A penetrating look at the power in the stories we tell ourselves but just a glancing one at the juvenile-justice system.

THE FREE

A Boston-area youth in juvenile detention finds redemption in stories—his and his fellow inmates’.

Car thief Isaac West just has to get through 30 days in juvie, and then he’ll be out and able to protect his beloved little sister from their appalling single mother, an alcoholic prostitute. But he doesn’t bargain on the group-therapy program that has him writing down his “crime story” and then acting it out in a process that combines story critique and reliving his most painful memories. When he’s not in therapy he hangs with the geeks in computer class, mostly so he can email his sister, which is how he almost unwittingly becomes “poems and shit” editor of the inmate newsletter, The Free. McLaughlin creates a correctional facility that’s realistically organized along gang and racial lines, with the exception of the geeks, a multiethnic crew of lovable cons. Actually, all the inmates are lovable in the end, believably victims of circumstance despite their horrifying crimes. These circumstances, despite the constant acknowledgment of race, are largely race-free however, mostly contingent on terrible parenting. Biracial, brown-skinned Isaac himself possesses a physical ambiguity he uses to avoid attention, allowing others to see him as black or Hispanic to avoid conflict. But the only acknowledgment the book makes of institutional racism is Isaac’s dismissive acceptance of an “ ‘essay’…about how racist the criminal justice system is.”

A penetrating look at the power in the stories we tell ourselves but just a glancing one at the juvenile-justice system. (afterword) (Fiction. 14-18)

Pub Date: Feb. 28, 2017

ISBN: 978-1-61695-731-5

Page Count: 288

Publisher: Soho

Review Posted Online: Dec. 26, 2016

Kirkus Reviews Issue: Jan. 15, 2017

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An unsettling but easy-to-read blend of social media savvy and gritty gumshoe work.

14 WAYS TO DIE

A teen sleuth tries livestreaming to catch a murderer.

Seventeen-year-old Jessica Simmons lost her mother a decade ago, the first victim of the Magpie Man, a serial killer now on victim No. 13, who has struck in locations around the U.K. Her father’s life is still in shambles and her former friends are long gone, but Jessica’s decided to publicize her tragedy. One of five contestants on YouTube’s “The Eye”—an unscripted, livestreamed reality show—Jessica asks her viewers to help identify the serial killer. But inviting the world into her home and school brings unwanted attention, perhaps even from the Magpie Man, whose body count keeps climbing: Sleuthing-related drama and peril ensue. Jessica’s friends and family are economically rendered yet believable, and Ralph renders grief beautifully and devastatingly, as something that evolves but doesn’t end. As in the story, the bulk of the action occurs when the cameras aren’t rolling, and eventually, the reality show premise and its minimally developed contestants are more a distraction and transparent deus ex machina than an integral part of Jessica’s journey. More intriguing—and with real-life precedents—is the possibility of crowdsourcing a murder investigation. Although the fast-paced finale can’t quite overcome the slow start and overlong middle, the tale reaches a dramatic, satisfactory conclusion. Characters follow a White default.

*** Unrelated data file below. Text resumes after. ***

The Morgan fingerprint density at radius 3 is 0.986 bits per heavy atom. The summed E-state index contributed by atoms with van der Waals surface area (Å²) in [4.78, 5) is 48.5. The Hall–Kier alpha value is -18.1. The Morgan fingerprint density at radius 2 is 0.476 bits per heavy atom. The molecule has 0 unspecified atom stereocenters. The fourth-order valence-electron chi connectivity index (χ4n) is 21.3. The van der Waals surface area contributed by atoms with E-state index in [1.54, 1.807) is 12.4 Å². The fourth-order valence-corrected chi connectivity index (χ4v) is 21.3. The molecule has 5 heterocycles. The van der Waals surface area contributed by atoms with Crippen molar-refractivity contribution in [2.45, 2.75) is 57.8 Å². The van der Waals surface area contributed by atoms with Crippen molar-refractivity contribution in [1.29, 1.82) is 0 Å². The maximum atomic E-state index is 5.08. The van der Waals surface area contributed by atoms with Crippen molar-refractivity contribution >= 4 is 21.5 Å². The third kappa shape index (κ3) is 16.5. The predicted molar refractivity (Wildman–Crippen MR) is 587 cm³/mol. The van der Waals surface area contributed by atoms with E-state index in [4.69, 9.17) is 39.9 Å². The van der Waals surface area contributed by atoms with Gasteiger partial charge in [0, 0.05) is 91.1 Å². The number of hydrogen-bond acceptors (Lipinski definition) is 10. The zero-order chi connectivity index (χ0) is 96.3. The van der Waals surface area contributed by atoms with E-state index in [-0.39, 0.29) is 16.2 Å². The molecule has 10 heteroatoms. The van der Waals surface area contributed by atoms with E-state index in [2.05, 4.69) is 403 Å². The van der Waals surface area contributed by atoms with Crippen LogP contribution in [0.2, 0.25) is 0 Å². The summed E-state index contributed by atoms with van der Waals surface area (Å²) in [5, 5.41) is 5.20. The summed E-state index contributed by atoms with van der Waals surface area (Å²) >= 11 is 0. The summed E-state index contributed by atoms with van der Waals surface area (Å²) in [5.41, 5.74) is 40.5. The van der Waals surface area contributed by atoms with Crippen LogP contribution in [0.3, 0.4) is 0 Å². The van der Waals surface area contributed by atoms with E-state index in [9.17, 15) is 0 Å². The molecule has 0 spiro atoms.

An unsettling but easy-to-read blend of social media savvy and gritty gumshoe work. (resources, author interview) (Thriller. 14-18)

Pub Date: June 1, 2021

ISBN: 978-1-72823-186-0

Page Count: 384

Publisher: Sourcebooks Fire

Review Posted Online: March 31, 2021

Kirkus Reviews Issue: April 15, 2021

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An enticing, turbulent, and satisfying final voyage.

THE NOBLEMAN'S GUIDE TO SCANDAL AND SHIPWRECKS

From the Montague Siblings series , Vol. 3

Adrian, the youngest of the Montague siblings, sails into tumultuous waters in search of answers about himself, the sudden death of his mother, and her mysterious, cracked spyglass.

On the summer solstice less than a year ago, Caroline Montague fell off a cliff in Aberdeen into the sea. When the Scottish hostel where she was staying sends a box of her left-behind belongings to London, Adrian—an anxious, White nobleman on the cusp of joining Parliament—discovers one of his mother’s most treasured possessions, an antique spyglass. She acquired it when she was the sole survivor of a shipwreck many years earlier. His mother always carried that spyglass with her, but on the day of her death, she had left it behind in her room. Although he never knew its full significance, Adrian is haunted by new questions and is certain the spyglass will lead him to the truth. Once again, Lee crafts an absorbing adventure with dangerous stakes, dynamic character growth, sharp social and political commentary, and a storm of emotion. Inseparable from his external search for answers about his mother, Adrian seeks a solution for himself, an end to his struggle with mental illness—a journey handled with hopeful, gentle honesty that validates the experiences of both good and bad days. Characters from the first two books play significant secondary roles, and the resolution ties up their loose ends. Humorous antics provide a well-measured balance with the heavier themes.

An enticing, turbulent, and satisfying final voyage. (Historical fiction. 14-18)

Pub Date: Nov. 16, 2021

ISBN: 978-0-06-291601-3

Page Count: 464

Publisher: Katherine Tegen/HarperCollins

Review Posted Online: Sept. 1, 2021

Kirkus Reviews Issue: Sept. 15, 2021

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